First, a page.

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Here are some general guidelines for choosing a roof color and product:

1) Your roof is more permanent than your paint color so choose your roof color according to other more permanent exterior choices like house style and stone or brick elements that aren’t likely to change. Resist the urge to match stone or brick.  Instead, choose a solid and contrasting color.

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2) Do not try to match your house color.

If you are replacing a roof and don’t plan to change the color of your paint, resist the urge to match your roof to your paint. Your roof should act as an accent to the main color of your house. If you think in threes, you should coordinate your main house body color, your window and door trim color and your roof color. In general, your roof color should be darker than your main body paint color.

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3) Be careful with texture.

There is a trend to choose shingles that are “high definition” and carry the wooden shake feel. These are more interesting and have a higher-end feel than the old 3-tab flat shingle. If your house already has a lot of texture going on with brick or stone or even shake siding, you will need to be careful to choose a roof product that doesn’t add too much busyness.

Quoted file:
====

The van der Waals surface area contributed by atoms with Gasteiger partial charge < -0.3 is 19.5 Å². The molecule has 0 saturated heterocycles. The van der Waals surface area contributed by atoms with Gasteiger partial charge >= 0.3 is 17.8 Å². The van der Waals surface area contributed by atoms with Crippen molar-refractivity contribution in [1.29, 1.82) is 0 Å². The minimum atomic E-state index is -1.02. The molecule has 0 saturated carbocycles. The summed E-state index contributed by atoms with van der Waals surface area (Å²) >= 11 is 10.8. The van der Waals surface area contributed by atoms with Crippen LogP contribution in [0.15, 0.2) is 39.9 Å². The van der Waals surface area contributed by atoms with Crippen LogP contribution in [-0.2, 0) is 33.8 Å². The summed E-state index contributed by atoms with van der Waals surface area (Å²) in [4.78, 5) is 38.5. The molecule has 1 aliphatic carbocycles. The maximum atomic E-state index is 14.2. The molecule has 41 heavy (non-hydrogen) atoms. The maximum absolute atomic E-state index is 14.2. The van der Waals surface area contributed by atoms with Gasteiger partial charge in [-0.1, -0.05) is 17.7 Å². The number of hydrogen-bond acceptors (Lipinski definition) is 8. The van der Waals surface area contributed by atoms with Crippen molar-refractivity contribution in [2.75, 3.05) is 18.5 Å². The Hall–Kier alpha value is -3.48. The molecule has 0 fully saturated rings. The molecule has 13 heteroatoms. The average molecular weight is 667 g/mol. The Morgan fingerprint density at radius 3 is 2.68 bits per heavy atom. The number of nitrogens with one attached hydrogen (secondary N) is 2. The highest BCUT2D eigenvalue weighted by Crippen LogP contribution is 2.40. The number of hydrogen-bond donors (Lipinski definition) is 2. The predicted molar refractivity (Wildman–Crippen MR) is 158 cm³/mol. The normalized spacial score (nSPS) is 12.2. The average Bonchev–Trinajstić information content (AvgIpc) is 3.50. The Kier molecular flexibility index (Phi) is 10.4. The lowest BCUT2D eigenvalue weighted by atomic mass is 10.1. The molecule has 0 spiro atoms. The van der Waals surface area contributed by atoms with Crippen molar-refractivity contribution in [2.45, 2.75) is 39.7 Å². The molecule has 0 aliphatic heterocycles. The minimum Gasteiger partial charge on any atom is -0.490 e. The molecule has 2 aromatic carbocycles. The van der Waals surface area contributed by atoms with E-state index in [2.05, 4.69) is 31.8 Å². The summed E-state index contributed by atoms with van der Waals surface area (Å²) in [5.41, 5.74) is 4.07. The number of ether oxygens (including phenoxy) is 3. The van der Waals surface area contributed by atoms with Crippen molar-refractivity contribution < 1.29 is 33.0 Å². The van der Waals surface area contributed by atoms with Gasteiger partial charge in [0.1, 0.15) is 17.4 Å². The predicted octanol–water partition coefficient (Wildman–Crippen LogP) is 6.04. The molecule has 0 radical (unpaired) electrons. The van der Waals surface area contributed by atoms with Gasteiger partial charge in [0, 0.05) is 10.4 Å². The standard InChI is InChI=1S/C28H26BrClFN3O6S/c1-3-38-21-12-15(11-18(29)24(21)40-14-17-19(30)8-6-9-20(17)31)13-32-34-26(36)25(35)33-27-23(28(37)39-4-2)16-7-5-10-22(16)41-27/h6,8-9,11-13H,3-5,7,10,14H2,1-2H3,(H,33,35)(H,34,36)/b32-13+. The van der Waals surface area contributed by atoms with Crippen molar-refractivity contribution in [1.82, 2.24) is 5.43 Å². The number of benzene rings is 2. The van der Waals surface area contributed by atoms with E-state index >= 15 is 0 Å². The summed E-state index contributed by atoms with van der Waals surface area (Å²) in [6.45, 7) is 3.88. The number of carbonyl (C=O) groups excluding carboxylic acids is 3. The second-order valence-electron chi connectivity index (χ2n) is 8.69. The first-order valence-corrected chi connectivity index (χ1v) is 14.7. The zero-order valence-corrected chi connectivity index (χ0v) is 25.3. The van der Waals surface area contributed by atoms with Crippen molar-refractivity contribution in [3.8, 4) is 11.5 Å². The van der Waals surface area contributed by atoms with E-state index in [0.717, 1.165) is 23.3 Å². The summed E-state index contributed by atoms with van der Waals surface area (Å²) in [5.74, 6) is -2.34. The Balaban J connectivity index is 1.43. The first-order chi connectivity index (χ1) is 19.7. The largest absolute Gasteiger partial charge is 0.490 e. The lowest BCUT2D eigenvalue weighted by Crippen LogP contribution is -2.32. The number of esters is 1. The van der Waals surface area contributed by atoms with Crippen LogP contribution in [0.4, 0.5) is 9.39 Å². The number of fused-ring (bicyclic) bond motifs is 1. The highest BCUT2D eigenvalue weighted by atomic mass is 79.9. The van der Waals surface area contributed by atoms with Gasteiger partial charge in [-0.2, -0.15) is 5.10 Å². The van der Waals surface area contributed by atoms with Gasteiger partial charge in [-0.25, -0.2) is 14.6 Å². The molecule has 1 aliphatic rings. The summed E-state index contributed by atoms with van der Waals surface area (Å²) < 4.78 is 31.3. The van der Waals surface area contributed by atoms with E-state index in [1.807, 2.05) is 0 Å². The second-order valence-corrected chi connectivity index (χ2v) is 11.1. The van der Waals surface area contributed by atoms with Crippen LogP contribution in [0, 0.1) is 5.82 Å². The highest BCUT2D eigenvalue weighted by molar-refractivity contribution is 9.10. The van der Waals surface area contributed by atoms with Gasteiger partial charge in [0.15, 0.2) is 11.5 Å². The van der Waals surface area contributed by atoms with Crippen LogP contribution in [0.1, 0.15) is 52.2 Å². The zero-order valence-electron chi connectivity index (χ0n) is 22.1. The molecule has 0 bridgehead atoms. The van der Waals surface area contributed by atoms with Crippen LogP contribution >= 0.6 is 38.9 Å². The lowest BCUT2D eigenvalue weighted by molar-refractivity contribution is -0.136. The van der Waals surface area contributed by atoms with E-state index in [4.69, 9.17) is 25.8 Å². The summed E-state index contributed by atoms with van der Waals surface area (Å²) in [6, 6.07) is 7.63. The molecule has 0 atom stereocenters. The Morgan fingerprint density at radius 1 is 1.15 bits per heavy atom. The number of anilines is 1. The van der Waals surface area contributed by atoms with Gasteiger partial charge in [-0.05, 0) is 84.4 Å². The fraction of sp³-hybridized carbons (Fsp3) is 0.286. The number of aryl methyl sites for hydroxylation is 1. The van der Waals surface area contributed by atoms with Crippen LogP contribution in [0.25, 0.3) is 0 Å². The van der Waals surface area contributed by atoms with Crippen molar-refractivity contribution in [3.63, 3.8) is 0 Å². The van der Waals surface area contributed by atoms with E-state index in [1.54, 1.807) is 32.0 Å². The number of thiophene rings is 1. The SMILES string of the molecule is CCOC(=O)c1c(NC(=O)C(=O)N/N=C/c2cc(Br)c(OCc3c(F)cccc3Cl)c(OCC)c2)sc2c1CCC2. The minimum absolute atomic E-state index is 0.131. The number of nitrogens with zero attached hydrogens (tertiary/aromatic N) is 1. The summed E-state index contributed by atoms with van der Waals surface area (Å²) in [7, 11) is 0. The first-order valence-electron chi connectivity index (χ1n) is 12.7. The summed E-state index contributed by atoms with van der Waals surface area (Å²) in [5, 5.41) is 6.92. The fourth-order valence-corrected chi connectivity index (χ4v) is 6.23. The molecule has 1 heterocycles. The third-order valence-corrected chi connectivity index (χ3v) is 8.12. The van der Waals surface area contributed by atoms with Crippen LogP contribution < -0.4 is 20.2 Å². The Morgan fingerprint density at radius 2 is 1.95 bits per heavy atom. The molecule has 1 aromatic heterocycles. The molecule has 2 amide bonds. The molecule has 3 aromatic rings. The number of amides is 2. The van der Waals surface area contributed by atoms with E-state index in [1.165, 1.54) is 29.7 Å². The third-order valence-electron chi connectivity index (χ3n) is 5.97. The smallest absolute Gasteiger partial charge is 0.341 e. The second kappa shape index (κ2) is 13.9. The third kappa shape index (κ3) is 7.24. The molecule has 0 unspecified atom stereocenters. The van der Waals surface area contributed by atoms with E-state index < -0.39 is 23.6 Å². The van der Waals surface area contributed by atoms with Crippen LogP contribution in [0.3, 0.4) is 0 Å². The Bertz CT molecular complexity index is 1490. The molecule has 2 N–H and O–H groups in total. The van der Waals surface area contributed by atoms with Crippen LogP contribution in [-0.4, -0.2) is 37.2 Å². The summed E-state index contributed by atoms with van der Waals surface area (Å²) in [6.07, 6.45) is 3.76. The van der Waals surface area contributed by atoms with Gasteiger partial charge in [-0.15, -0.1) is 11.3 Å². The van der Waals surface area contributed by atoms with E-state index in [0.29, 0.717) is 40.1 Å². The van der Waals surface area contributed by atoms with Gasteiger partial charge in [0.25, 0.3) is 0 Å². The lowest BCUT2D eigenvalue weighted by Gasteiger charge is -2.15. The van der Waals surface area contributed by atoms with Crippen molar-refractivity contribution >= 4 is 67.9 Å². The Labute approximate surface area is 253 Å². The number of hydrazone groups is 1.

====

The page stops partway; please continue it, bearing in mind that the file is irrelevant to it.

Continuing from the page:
My eyes feel strained looking at the texture of this home. The shake-like texture of the roof is an unneeded element. A smoother roof texture would help accentuate the brick.

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4) There is another current trend in roofing that offers a lot of color variance in your shingles.  This works best if your house body is mainly straight siding. Choosing these shingle colors on a house with a lot of stone is a no-no.

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5) Use specialty roofing appropriately.

Consider the style of your home. A Spanish revival home calls for clay tile, a saltbox colonial doesn’t. Do your homework and research historically accurate materials for your house style and geographic area.  Full metal roofs are perfect for modern farmhouses and coastal cottages, but might be best left off your 70’s ranch.

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6) In general, darker roofs look newer much longer than lighter roofs. Red tones tend to fade out quickly – keep this in mind especially in roofs with color variance.

7) A good rule is, if you pull up to your house and notice the roof, you might have made a bad choice.

Your roof should not be the star of your house, but a beautiful supporting role, aiding in the overall curb appeal of your property.  This is, of course, unless you have designed your roof as a feature of your home, in which case, it should be the feature of the exterior.

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In conclusion, your roof is a very important investment and the choice you make is a long term one. (Most roofs should last 25 – 30 years.) Drive around your area and look at other homes that are similar in color and style to your home and take pictures and notes. Your roofing professional should be able to help you identify roofing products and colors that appeal to you and are best for your home’s style.

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